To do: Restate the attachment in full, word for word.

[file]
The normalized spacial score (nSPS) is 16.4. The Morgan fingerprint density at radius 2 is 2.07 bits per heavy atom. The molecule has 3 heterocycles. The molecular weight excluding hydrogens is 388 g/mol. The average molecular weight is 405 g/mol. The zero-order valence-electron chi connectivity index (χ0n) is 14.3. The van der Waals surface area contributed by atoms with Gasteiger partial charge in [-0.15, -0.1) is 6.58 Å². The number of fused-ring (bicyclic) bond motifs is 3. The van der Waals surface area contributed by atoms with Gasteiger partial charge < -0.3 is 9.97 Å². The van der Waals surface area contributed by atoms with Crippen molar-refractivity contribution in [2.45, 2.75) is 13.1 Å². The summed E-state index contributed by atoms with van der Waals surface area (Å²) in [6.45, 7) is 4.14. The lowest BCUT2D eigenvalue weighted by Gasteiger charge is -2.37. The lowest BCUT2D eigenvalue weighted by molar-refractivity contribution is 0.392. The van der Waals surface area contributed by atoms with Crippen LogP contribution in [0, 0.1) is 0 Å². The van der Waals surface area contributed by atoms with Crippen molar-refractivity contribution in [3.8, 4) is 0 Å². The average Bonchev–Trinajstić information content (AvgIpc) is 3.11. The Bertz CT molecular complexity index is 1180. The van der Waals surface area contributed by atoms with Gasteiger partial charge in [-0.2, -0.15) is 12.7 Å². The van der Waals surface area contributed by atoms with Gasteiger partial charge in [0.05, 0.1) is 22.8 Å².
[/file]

The normalized spacial score (nSPS) is 16.4. The Morgan fingerprint density at radius 2 is 2.07 bits per heavy atom. The molecule has 3 heterocycles. The molecular weight excluding hydrogens is 388 g/mol. The average molecular weight is 405 g/mol. The zero-order valence-electron chi connectivity index (χ0n) is 14.3. The van der Waals surface area contributed by atoms with Gasteiger partial charge in [-0.15, -0.1) is 6.58 Å². The number of fused-ring (bicyclic) bond motifs is 3. The van der Waals surface area contributed by atoms with Gasteiger partial charge < -0.3 is 9.97 Å². The van der Waals surface area contributed by atoms with Crippen molar-refractivity contribution in [2.45, 2.75) is 13.1 Å². The summed E-state index contributed by atoms with van der Waals surface area (Å²) in [6.45, 7) is 4.14. The lowest BCUT2D eigenvalue weighted by Gasteiger charge is -2.37. The lowest BCUT2D eigenvalue weighted by molar-refractivity contribution is 0.392. The van der Waals surface area contributed by atoms with Crippen LogP contribution in [0, 0.1) is 0 Å². The van der Waals surface area contributed by atoms with Crippen molar-refractivity contribution in [3.8, 4) is 0 Å². The average Bonchev–Trinajstić information content (AvgIpc) is 3.11. The Bertz CT molecular complexity index is 1180. The van der Waals surface area contributed by atoms with Gasteiger partial charge in [-0.2, -0.15) is 12.7 Å². The van der Waals surface area contributed by atoms with Gasteiger partial charge in [0.05, 0.1) is 22.8 Å².